We took Tractor Music worker mad American Dave Beickel [ originally from Portland Oregon and living in Rochdale until the 1990's before going back to the USA ] to Rivington Pike Free Festival and he was renowned for his cider drinking capacity and after Tractor had finished their set and Body had finished theirs we said goodbye to Body who set off back to Liverpool in their bus, and were just about to set off in our long green wheelbase Transit minibus with winged Tractor symbols on the side when Dave Beickel asked us to hold on while he had a piss before getting in the van- after about fifteen minutes of him urinating a stream of piss near the side of the stage we told him if he didn't stop and get in the Transit we were going without him. My most brilliant memory of Rivington was the sun setting on a beautiful site and a mad American from Portland Oregon urinating non stop for 15 minutes.

   There was a guy called Seth who had a false leg and rode a motorcycle who came to stay at the commune in Oldham Road Rochdale in 1976 and he was involved in the organising of 1976 Rivington Festival and the start of 1976 Deeply Vale Festival before he disappeared. There were two buildings involved in the start of Deeply Vale in 1976- the commune on Oldham Road in Balderstone, Rochdale and Tractor Music at 115 Oldham Road Rochdale, a hippy music shop and rehearsal rooms and PA hire company- the two places were about a mile apart and there was a constant stream of free festival type people between these two buildings in summer 1976 and Seth one of the 1976 Rivington organisers was constantly between the two buildings in summer 1976.

Chris Hewitt

Repaired stonework 2009 © Chris Hewitt


    I remember at least the first night of Rivington Pike very well… We arrived late and set up our tent next to a bush that turned out to be being used as a toilet by most of the site! We had come rather ill prepared, we had some draw but no skins and the only tobacco we had was some condor flake tobacco. We also had nothing to drink except some really dry scrumpy that someone was selling on the site. So the first night was spent smoking spliffs rolled with pipe tobacco & newspaper, daring each other to take swigs of the most vile scrumpy whilst being treated to the sounds and scents of a public lavatory!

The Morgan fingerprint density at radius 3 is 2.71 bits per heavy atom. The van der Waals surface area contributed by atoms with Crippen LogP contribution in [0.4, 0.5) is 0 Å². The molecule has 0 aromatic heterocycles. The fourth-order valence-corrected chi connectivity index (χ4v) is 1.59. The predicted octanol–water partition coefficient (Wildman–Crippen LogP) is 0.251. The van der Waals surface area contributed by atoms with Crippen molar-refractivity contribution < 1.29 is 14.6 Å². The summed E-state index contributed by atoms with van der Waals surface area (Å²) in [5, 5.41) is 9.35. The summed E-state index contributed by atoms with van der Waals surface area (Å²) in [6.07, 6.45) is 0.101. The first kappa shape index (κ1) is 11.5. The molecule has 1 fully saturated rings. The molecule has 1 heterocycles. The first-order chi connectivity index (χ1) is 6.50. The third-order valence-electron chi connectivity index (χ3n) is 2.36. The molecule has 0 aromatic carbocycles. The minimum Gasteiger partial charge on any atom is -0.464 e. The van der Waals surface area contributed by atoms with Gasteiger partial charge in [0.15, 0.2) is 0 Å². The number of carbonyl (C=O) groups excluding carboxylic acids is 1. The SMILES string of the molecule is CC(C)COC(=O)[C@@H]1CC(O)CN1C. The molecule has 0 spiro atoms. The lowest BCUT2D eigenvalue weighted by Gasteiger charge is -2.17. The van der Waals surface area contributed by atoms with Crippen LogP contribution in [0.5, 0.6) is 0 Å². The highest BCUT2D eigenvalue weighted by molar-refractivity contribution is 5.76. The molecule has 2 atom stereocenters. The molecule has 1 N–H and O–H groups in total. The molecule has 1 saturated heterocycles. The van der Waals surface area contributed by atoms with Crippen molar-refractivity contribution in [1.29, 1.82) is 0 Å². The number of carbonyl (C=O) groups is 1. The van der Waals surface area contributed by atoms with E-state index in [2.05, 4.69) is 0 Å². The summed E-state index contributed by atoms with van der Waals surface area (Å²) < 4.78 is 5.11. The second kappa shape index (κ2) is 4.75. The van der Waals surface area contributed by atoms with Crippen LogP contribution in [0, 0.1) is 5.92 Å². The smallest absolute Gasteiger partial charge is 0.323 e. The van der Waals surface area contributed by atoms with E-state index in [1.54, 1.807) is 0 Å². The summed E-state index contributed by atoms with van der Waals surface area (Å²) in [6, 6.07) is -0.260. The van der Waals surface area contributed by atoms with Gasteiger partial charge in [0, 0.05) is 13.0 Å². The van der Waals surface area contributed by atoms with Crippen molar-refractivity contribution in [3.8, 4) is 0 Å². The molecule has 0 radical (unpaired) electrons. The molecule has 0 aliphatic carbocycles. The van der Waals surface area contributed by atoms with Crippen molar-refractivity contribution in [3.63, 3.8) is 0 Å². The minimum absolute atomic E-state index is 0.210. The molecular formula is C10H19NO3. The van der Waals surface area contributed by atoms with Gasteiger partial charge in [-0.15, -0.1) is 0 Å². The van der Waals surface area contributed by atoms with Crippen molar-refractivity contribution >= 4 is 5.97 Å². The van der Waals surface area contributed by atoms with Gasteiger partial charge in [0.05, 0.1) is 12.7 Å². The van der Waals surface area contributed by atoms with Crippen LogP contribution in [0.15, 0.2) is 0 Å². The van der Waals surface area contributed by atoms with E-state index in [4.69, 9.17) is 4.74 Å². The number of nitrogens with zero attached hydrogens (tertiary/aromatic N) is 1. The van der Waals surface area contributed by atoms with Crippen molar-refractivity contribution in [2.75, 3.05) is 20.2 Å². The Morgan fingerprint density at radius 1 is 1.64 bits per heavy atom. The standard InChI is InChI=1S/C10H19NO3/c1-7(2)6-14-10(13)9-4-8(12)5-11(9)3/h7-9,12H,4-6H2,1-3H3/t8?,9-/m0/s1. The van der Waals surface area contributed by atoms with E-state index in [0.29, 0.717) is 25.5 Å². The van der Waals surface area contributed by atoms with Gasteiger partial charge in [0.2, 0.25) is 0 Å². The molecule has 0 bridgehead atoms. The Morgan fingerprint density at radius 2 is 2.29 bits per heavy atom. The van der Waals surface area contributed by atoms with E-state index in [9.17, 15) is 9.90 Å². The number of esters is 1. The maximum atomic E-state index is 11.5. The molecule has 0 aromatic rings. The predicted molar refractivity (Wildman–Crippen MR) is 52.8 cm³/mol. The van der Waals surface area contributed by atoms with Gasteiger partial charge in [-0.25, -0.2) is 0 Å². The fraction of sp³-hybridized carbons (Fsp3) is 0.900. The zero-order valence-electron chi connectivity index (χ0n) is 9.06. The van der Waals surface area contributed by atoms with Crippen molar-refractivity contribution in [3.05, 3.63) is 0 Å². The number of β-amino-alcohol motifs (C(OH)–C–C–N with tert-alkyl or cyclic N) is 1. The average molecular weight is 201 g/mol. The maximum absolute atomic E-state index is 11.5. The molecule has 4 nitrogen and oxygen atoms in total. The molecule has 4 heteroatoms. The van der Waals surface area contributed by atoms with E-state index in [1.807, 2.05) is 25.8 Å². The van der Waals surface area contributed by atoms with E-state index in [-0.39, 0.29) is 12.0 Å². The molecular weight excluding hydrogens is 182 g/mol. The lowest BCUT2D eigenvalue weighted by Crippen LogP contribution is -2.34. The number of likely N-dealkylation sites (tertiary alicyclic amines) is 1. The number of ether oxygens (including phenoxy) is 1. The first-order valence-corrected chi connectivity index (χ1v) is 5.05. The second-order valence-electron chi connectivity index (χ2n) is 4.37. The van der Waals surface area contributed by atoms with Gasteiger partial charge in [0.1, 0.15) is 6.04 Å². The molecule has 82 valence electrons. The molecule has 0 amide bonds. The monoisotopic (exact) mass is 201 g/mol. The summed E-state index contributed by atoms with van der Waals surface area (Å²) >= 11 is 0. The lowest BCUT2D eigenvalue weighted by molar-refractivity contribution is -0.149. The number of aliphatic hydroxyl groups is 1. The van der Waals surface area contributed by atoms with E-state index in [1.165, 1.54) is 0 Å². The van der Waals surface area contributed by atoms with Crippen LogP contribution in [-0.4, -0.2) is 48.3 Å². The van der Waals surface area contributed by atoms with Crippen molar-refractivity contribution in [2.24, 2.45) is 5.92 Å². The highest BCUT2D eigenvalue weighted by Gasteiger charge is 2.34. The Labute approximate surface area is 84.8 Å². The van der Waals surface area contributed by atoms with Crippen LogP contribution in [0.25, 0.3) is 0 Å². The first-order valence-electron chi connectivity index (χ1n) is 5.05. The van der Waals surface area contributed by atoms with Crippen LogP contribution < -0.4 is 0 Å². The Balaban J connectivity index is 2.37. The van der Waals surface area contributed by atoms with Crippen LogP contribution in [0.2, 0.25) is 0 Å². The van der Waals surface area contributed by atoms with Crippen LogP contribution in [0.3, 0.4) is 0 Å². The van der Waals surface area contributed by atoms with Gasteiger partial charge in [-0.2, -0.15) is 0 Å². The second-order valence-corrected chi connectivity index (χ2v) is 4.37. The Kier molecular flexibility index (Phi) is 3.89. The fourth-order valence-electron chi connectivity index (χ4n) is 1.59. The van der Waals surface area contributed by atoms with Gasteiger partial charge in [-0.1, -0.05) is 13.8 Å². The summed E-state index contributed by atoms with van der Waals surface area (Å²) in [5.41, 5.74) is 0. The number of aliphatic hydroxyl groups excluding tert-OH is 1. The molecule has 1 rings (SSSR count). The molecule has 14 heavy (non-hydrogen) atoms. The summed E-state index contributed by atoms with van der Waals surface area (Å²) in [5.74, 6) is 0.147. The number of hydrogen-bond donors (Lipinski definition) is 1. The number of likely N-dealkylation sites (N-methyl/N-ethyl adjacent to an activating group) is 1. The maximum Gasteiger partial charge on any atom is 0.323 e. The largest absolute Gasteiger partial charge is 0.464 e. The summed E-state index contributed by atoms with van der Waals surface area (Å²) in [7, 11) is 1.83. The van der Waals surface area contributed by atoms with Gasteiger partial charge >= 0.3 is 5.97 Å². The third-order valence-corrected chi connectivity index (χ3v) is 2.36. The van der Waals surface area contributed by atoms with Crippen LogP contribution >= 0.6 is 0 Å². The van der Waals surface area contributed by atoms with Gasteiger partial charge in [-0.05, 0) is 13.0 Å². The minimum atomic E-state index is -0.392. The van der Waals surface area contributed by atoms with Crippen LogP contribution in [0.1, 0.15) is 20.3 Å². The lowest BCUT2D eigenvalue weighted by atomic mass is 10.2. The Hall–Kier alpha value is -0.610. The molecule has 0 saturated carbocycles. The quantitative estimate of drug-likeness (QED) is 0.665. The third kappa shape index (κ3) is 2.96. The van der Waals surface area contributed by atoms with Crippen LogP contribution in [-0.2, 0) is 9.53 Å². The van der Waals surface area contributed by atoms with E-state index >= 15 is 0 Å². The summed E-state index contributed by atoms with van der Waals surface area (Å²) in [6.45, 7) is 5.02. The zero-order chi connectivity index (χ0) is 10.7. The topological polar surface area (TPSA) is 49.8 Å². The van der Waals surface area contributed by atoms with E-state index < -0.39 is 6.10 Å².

It got a lot better. It was a kind of weird scene when the Angels were run off site as none I spoke to at the time knew what had happened. Later on that night someone was giving out free acid in front of the stage and it turned into a really beautiful and mellow night….

Regs, Mike

Rivington - 1978

The area where the stage stood - circa 2009 © Chris Hewitt

1977© Chris Hewitt

   After the two previous years of wonderful Rivington festivals, 78 was a bit of a let down. The problem as I heard it was that the festival site was on the water table feed for the reservoirs that supply Liverpool with water. The somewhat improvised latrines were just not good enough and a potential health hazard. It makes a certain sense but who knows. Anyway our party of six arrived in our VW camper to find a single policeman at the bottom of the unmade road turning people away. We went back into Rivington and met up with some other festival goers who led us to a green field site with maybe 15-20 vans and tents. We stayed there for a couple of days.

   On the last day I made some hash fudge and took it round the tents selling it for a pound a piece. I think I sold about half of it and gave the rest away. I got a bit of abuse from a woman in one of the tents that giving her man fudge was disaster for her because he'd just nod out and do nothing for the next 4 hours. Wasn't that what we were here for? That last day was also notable for exchanging some fudge for a bag of mushrooms...

Julian Bond

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Acidia Lightshow Lightshow for Windsor festival and Stonehenge in the 1970s.

Traveller Daves Website - Chock full of of free festival photos !

Many, many thanks go to Roger Hutchinson , Big Steve , Roger Duncan, Celia, Will , Chazz, Jeza ,Chris Hewitt ,The Fabulous Time Tortoise , Peter Piwowarski - ( 70s music site/photos ) Martin S, Steve Austin ,Traveller Dave, Herb, Tim Brighton, Vin Miles, Haze Evans , Noddy Guevara, Chris Brown, Janet Thompson, David Stooke, Gary Gibbons , Nigel Ayers, Rich Deakin ,Glenda Pescardo,Justin Warman,Brian F, Steve Bayfield, Kev Ellis, Paul Seaton and many other minor contributors for their help in providing the archival material related to these free festivals which has at enabled us to construct the site .